Book Report: Discourses by Epictetus (1944)

Book coverI started reading this book a couple years back (sometime after Meditations by Marcus Aurelius), but my drive through it petered out as it, like the earlier work, is thematically repetitive. However, this time I figured I’d slog it out, as I’ve learned some patience and some discipline in reading longer works. So I did over the course of many months.

The book was not written by Epictetus; instead, it was written down by one of his students and is based upon that student’s notes on Epictetus’s classes, essentially, in Stoic philosophy. This accounts for some of the repetitive nature of it and why the book is not developed as a treatise; rather, Epictetus revisits certain themes several times. One can imagine him telling the same lectures to a different group of students. At one point, he even tells the transcriber to stop writing this stuff down. Which the transcriber does not.

At any rate, I took some positive things from the book. One of the greatest Stoic themes in the book is, to Americanize it, that a man has got to know his limitations. That which you can control is not so much events, not other people, not the world around you, but your own will. You can’t even really control your own body, not completely. So don’t search for happiness in these things but only in the way you deal with things and how you live in spite of them. Okay, that’s good stuff and a valuable lesson there.

However, Epictetus extends this principle to not ascribing value to other things I consider important.

Nay, these arguments of all others make those who adopt them obedient to the laws. Law is not what any fool can do. Yet see how these arguments make us behave rightly even towards our critics, since they teach us to claim nothing against them, in which they can surpass us. They teach us to give way in regard to our poor body, to give way in regard to property, children, parents, brothers, to give up everything, resign everything: only our judgements they reserve, and these Zeus willed should be each man’s special property. How can you call this lawlessness, how can you call it stupidity? I give way to you in that wherein you are better and stronger than I: where, on the other hand, I am the better man, it is for you to give way to me, for I have made this my concern, and you have not. You make it your concern, how to live in a palace, how slaves and freedmen are to serve you, how you are to wear conspicuous raiment, how you are to have a multitude of huntsmen, minstrels, players. Do I lay claim to any of these? But you, for your part, have you concerned yourself with judgements? Have you concerned yourself with your own rational self? Do you know what are its constituents, what is its principle of union, how it is articulated, what are its faculties and of what nature? Why are you vexed then, if another who has made these things his study has the advantage of you here?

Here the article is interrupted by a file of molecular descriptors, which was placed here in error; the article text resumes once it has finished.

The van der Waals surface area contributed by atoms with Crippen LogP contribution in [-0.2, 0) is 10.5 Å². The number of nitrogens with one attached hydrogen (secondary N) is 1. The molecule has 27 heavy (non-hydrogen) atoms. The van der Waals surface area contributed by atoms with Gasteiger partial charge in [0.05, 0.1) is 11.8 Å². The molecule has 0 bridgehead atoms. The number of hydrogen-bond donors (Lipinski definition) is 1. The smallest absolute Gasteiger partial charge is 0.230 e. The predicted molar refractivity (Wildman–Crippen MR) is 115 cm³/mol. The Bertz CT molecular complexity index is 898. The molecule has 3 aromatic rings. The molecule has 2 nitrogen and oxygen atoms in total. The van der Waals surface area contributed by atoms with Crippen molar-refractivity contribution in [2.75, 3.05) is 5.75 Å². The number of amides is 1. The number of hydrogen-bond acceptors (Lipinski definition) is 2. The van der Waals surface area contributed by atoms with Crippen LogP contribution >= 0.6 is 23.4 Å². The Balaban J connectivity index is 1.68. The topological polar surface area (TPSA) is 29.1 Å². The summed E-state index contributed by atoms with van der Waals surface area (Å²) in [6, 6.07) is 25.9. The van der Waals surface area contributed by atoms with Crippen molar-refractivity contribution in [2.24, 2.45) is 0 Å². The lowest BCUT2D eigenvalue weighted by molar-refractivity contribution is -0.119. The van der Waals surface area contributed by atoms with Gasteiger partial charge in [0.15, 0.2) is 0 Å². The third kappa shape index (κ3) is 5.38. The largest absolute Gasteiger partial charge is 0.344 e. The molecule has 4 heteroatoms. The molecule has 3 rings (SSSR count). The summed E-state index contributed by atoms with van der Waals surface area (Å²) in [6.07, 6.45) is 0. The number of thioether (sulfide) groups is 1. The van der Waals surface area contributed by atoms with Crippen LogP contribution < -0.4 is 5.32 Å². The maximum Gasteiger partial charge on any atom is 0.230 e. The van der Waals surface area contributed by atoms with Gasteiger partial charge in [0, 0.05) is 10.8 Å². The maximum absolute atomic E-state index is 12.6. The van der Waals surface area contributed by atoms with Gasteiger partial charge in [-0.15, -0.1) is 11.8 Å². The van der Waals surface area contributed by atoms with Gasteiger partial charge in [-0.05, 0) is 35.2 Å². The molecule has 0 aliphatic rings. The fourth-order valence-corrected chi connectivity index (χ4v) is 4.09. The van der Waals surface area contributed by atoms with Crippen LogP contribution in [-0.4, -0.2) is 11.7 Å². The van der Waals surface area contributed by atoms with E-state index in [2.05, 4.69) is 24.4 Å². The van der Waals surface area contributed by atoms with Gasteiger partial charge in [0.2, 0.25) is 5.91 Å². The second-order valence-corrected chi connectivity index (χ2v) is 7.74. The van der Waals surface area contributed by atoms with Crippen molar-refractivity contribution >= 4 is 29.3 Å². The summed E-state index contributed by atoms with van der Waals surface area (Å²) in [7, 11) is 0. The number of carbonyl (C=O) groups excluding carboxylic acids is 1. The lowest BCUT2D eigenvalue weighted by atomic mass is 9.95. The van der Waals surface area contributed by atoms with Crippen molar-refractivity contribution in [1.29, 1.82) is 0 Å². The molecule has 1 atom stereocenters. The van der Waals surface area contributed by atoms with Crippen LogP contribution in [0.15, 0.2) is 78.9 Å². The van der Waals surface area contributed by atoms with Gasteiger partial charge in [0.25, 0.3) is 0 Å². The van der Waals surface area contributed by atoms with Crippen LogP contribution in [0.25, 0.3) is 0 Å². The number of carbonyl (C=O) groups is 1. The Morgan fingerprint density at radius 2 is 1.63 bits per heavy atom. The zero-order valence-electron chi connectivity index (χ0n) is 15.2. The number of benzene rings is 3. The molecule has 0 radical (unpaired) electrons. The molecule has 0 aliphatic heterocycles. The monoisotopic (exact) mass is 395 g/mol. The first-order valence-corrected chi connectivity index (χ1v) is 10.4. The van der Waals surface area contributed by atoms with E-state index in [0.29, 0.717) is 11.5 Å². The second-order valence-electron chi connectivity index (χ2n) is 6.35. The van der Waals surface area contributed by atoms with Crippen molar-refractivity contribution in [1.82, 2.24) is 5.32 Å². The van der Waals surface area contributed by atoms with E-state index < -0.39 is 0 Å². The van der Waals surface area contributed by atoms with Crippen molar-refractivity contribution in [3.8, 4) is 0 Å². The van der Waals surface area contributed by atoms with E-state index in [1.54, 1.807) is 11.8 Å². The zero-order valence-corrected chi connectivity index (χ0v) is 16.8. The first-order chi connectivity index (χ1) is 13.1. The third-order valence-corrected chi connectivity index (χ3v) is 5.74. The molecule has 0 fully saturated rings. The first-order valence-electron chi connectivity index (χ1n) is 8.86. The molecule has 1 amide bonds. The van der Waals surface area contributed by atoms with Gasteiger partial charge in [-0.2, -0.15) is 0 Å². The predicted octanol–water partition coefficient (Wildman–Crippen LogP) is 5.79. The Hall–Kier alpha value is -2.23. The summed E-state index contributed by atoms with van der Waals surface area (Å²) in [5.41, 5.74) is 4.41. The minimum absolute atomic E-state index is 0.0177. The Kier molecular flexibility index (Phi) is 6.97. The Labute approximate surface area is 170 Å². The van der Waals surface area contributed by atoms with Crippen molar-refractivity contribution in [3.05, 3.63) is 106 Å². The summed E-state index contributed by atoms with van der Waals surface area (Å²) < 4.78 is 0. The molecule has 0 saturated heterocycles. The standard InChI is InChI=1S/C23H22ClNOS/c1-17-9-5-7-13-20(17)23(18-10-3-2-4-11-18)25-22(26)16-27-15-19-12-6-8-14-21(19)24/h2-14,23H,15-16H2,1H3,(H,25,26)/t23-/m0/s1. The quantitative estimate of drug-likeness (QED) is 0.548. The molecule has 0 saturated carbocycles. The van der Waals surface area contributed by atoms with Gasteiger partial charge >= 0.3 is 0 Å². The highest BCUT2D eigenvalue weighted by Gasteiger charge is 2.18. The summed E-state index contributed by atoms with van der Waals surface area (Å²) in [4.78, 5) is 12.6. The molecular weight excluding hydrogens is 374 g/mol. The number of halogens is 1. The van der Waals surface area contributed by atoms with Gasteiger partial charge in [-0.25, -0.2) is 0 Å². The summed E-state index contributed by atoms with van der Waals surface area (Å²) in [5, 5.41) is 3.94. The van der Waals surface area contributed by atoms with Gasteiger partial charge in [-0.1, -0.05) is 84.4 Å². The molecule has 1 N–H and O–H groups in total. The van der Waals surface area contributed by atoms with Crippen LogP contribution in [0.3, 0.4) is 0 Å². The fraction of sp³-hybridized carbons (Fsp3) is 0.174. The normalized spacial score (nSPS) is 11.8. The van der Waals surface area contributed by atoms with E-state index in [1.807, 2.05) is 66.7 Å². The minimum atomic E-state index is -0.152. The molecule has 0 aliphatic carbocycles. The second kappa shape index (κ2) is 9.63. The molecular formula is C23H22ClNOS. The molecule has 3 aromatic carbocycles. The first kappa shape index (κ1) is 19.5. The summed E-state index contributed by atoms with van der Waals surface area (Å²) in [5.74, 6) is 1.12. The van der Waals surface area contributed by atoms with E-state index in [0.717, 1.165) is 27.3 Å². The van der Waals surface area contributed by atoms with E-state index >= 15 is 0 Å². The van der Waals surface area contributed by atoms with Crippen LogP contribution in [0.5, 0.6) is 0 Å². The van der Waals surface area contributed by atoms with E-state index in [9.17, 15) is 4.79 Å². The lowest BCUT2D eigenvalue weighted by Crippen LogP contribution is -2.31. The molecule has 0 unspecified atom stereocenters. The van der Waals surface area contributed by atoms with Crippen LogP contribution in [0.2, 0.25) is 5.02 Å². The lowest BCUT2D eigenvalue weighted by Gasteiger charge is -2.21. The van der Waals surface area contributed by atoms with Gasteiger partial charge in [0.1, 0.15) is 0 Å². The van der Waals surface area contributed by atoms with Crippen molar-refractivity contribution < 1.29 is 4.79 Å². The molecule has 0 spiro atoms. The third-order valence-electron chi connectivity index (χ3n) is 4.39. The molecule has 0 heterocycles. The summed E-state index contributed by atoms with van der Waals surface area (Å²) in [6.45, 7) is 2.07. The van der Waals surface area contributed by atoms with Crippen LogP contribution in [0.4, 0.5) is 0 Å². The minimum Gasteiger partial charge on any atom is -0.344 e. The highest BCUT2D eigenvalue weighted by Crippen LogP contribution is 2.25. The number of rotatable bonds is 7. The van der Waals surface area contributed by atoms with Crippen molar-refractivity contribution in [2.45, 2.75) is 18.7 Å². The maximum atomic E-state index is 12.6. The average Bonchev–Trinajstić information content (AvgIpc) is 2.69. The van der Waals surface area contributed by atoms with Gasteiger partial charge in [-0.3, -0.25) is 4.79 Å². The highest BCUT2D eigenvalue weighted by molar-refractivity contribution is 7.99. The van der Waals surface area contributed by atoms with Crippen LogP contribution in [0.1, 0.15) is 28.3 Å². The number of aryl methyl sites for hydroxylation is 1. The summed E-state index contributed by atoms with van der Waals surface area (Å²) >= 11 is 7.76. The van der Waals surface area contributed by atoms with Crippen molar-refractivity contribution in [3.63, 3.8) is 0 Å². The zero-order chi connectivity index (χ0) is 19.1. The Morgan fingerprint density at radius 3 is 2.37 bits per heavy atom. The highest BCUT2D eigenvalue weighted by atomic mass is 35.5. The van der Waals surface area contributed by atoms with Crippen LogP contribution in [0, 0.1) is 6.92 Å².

Epictetus points out that your family and your children are not your volition, so they’re not really ultimately valuable. Only your will is. In many places and in many different ways, Epictetus pledges a certain servility to the Tyrant and to nature and acceptance of whatever they decide for you. It’s like the first part of the Serenity Prayer (“God, grant me the serenity to accept the things I cannot change,”) without the rest (“The courage to change the things I can,/And the wisdom to know the difference.”).

The book does allude to the right way to live, seeking to live according to God’s will, but it’s rather light on what that will is or what universal precepts might dictate proper action (live according to reason and within your limitations are nebulous at best).

Still, I’m glad I read it. I’ve got some additional classic literature cred, which impresses pretty much nobody I know, and it does give me some ideas and perspective to put into practice in my life. As I explained to my beautiful wife, philosophy is just self-help books with bigger words in them.

Books mentioned in this review:

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